European Constitution

3. Ann Winterton (Congleton) (Con): What her policy is on the treaty establishing a constitution for Europe. [115403]

The Minister for Europe (Mr. Geoffrey Hoon): At present there is no consensus among EU Governments on the future of the constitutional treaty. The German presidency has been asked by EU leaders to present a report to the European Council in June on possible next steps, following consultation with all EU Governments. I set out the Government’s approach in my written ministerial statement of 5 December 2006.

Ann Winterton: Will the Minister give an assurance that no Labour Government would sign a European Union treaty that would give permanent EU competence over United Kingdom affairs by removing the right of Parliament to amend or repeal European Union treaties through the relevant Acts of Parliament?

Mr. Hoon: I am not entirely sure that I follow the reasoning behind that question. What is important is that successive British Governments have supported section 2(1) of the European Communities Act 1972, which was taken through the House by the then Conservative Government. Subsequent Conservative Governments—incidentally, they were supported by the shadow Foreign Secretary—have argued for extending the competence of the European Union, for example at the time of the Maastricht treaty. They have never argued for a referendum on the subject—I have
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checked—and neither did the shadow Foreign Secretary during all the time that he was in government. The people whom the shadow Foreign Secretary opposed during the Maastricht process are now running Conservative party policy on Europe.

Kelvin Hopkins (Luton, North) (Lab): The process is apparently being driven by Chancellor Merkel in Germany. Two decisions have been made by democratic vote in France and Holland, rejecting the constitution. When my right hon. Friend next meets Chancellor Merkel, will he remind her about those democratic decisions, and say that we respect democratic decisions even if she does not?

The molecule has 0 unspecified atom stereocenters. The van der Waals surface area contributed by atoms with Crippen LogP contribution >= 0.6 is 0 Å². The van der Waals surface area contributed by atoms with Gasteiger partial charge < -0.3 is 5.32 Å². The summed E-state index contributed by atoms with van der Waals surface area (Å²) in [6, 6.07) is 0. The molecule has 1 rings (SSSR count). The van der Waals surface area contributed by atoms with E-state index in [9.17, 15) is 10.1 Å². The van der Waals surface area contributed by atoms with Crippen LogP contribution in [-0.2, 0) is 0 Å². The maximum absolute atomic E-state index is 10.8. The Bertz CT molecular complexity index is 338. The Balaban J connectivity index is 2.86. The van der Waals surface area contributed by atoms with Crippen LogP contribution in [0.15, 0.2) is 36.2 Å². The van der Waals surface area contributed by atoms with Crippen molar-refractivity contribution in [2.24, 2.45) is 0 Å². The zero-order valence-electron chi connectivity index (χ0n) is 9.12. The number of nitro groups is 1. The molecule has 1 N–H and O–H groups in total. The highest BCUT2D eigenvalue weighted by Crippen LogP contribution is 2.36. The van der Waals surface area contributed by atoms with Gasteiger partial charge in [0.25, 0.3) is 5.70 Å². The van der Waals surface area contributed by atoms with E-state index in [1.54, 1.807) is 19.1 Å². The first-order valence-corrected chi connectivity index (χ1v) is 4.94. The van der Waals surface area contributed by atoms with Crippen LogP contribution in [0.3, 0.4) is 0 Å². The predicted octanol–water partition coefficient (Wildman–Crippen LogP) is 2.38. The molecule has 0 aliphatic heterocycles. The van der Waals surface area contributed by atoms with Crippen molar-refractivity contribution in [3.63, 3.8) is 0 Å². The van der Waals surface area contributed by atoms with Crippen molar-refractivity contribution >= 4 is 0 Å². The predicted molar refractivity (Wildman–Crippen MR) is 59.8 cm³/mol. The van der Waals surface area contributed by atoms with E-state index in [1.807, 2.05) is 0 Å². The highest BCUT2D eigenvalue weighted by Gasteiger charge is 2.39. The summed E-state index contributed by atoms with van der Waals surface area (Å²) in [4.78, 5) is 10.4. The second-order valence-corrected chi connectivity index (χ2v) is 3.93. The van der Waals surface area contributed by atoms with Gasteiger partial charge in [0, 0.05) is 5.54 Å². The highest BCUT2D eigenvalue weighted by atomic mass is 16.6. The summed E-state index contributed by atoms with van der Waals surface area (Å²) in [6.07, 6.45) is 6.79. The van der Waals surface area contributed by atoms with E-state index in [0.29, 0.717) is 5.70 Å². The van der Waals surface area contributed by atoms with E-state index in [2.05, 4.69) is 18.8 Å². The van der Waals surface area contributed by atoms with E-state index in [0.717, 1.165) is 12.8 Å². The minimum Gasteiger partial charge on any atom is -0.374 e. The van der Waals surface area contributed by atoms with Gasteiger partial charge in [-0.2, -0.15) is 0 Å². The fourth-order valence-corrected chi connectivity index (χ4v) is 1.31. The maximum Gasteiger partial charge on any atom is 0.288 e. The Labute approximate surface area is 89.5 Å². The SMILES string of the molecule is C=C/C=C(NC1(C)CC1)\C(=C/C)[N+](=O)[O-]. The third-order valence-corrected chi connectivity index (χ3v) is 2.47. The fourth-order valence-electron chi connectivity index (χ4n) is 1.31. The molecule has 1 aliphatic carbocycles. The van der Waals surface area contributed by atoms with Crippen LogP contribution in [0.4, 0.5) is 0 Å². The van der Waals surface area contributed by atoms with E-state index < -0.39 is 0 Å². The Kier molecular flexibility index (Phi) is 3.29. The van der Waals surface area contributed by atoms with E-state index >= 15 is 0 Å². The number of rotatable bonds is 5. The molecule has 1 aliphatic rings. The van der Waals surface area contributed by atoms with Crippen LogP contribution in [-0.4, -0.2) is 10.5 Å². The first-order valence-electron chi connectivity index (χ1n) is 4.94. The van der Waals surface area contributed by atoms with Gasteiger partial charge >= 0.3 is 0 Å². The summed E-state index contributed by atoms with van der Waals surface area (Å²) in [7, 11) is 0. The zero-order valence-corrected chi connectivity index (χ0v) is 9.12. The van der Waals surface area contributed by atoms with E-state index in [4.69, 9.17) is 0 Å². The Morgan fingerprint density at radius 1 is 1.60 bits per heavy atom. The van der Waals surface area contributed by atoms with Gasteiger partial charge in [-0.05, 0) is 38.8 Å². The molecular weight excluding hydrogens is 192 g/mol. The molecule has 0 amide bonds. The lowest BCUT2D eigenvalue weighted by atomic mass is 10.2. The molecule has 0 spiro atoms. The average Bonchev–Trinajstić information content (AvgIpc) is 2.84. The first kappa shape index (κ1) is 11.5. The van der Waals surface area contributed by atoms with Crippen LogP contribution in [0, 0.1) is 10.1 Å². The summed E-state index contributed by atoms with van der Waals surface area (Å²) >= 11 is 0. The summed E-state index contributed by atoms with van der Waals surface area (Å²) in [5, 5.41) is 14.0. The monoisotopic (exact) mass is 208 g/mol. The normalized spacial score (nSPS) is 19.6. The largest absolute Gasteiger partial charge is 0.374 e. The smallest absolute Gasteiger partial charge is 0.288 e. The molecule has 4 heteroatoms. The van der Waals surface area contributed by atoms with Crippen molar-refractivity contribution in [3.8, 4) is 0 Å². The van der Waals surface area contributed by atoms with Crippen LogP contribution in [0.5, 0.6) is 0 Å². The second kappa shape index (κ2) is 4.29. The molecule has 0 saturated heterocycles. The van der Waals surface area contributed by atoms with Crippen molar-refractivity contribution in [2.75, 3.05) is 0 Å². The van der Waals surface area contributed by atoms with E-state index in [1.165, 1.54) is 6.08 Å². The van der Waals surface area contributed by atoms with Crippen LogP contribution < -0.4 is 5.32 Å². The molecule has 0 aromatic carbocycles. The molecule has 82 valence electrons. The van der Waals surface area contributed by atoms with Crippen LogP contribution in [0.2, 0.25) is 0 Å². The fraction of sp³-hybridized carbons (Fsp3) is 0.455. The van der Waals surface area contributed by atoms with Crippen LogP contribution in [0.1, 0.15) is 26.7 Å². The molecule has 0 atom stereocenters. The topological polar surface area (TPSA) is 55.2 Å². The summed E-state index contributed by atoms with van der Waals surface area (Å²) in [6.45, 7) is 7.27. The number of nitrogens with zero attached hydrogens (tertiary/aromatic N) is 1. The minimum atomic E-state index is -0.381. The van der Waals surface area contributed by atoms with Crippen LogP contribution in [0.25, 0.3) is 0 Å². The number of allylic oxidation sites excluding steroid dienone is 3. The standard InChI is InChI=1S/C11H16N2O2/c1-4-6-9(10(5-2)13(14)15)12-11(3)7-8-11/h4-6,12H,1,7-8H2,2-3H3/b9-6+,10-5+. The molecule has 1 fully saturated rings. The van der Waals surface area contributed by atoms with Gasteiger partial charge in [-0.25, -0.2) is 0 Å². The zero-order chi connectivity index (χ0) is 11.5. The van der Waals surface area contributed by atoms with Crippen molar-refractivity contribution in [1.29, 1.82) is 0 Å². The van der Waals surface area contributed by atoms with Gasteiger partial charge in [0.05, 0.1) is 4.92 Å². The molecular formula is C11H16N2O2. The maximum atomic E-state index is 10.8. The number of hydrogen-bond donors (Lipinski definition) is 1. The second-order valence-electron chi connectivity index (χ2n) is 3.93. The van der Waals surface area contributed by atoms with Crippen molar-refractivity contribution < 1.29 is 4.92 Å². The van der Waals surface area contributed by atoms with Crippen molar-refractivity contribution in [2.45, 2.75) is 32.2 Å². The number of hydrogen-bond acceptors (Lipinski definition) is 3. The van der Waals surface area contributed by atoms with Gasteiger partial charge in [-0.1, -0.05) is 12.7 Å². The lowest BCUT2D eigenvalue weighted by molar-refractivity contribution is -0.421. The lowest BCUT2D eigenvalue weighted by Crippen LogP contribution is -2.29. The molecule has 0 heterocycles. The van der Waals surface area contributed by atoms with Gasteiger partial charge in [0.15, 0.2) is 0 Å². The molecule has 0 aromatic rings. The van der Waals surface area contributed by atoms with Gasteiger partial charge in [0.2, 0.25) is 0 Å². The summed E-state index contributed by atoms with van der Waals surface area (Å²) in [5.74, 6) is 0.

Mr. Hoon: I think that my hon. Friend is being a little harsh on other EU Governments, who of course supported the idea of consultation and encouraged the German presidency. The reason why Chancellor Merkel is so interested in the subject at present is that Germany has the presidency. It is important that all member states find a way forward; there is no agreement at present, as I have said, but that is the purpose of the efforts being made by the German presidency—as, I suspect, efforts will be made by subsequent presidencies.

Mr. Andrew Mackay (Bracknell) (Con): Will the Minister confirm that it is still Government policy that if there is any new European constitution, it should be put to the British people in a referendum?

Mr. Hoon: It is absolutely clear that there should be a referendum on the European constitutional treaty, and that remains the Government’s position.

Mrs. Gwyneth Dunwoody (Crewe and Nantwich) (Lab): May I be helpful to my right hon. Friend— [Interruption.] May I be helpful—as always—and ask him whether, in a constructive mood, we could cease to accept any more transport directives until we have carried out an audit of the effect of European directives on safety for aviation, maritime affairs and, specifically, inland waterways?

Mr. Hoon: I have long learned to appreciate help from my hon. Friend, and it is important that proper audits be carried out before any future directives are accepted on the subjects that she mentions.

Sir Patrick Cormack (South Staffordshire) (Con): In the same constructive spirit, may I too be helpful to the Minister? I suggest that he take Chancellor Merkel to one side for a cup of coffee and tell her that if she is looking for consensus, we have consensus in this country on the subject: we are agin it.

Mr. Hoon: I am grateful for the hon. Gentleman’s support. I cannot help but notice that immediately behind him is the hon. Member for Shipley (Philip Davies), who, I understand, has been given permission by the Leader of the Opposition to campaign for the Conservative party to advocate leaving the European Union. There appear to be 57 different policies among Conservative Members, and that of the hon. Member for South Staffordshire (Sir Patrick Cormack) is only one of them.

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Keith Vaz (Leicester, East) (Lab): My right hon. Friend will know that the German presidency has suggested a meeting on 25 March in Berlin, at which it hopes to make a Berlin declaration, which will consist of a statement of the fundamental values of the European Union. Will he tell the House that the Government will fully support such discussions, and that where there are matters on which Governments can agree, and that do not require constitutional change, we will move forward in a spirit of co-operation?